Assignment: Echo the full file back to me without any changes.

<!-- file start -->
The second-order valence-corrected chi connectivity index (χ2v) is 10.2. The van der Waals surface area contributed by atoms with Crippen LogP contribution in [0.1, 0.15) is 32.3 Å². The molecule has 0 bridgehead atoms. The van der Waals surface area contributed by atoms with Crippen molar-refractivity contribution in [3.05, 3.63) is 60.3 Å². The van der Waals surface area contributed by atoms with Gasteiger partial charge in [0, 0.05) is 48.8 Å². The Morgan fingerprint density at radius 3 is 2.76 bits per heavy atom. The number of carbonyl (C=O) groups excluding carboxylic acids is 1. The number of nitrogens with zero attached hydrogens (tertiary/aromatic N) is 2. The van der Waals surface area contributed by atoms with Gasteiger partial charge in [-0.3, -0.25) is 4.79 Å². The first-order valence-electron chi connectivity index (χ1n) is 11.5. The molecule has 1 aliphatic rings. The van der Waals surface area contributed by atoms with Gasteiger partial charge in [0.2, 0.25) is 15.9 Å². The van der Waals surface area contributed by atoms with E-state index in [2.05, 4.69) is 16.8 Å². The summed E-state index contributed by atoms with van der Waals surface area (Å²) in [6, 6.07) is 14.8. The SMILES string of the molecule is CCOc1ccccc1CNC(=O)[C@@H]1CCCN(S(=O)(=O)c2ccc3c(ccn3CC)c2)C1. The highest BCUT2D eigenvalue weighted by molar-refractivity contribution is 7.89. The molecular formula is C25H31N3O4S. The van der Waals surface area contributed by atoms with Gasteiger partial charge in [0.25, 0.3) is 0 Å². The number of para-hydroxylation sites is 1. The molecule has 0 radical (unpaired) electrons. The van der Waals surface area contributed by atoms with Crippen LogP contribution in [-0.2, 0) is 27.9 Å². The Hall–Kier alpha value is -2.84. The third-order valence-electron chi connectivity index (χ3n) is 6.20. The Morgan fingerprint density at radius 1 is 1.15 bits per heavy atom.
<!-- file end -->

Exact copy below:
The second-order valence-corrected chi connectivity index (χ2v) is 10.2. The van der Waals surface area contributed by atoms with Crippen LogP contribution in [0.1, 0.15) is 32.3 Å². The molecule has 0 bridgehead atoms. The van der Waals surface area contributed by atoms with Crippen molar-refractivity contribution in [3.05, 3.63) is 60.3 Å². The van der Waals surface area contributed by atoms with Gasteiger partial charge in [0, 0.05) is 48.8 Å². The Morgan fingerprint density at radius 3 is 2.76 bits per heavy atom. The number of carbonyl (C=O) groups excluding carboxylic acids is 1. The number of nitrogens with zero attached hydrogens (tertiary/aromatic N) is 2. The van der Waals surface area contributed by atoms with Gasteiger partial charge in [-0.3, -0.25) is 4.79 Å². The first-order valence-electron chi connectivity index (χ1n) is 11.5. The molecule has 1 aliphatic rings. The van der Waals surface area contributed by atoms with Gasteiger partial charge in [0.2, 0.25) is 15.9 Å². The van der Waals surface area contributed by atoms with E-state index in [2.05, 4.69) is 16.8 Å². The summed E-state index contributed by atoms with van der Waals surface area (Å²) in [6, 6.07) is 14.8. The SMILES string of the molecule is CCOc1ccccc1CNC(=O)[C@@H]1CCCN(S(=O)(=O)c2ccc3c(ccn3CC)c2)C1. The highest BCUT2D eigenvalue weighted by molar-refractivity contribution is 7.89. The molecular formula is C25H31N3O4S. The van der Waals surface area contributed by atoms with Gasteiger partial charge in [0.25, 0.3) is 0 Å². The number of para-hydroxylation sites is 1. The molecule has 0 radical (unpaired) electrons. The van der Waals surface area contributed by atoms with Crippen LogP contribution in [-0.2, 0) is 27.9 Å². The Hall–Kier alpha value is -2.84. The third-order valence-electron chi connectivity index (χ3n) is 6.20. The Morgan fingerprint density at radius 1 is 1.15 bits per heavy atom.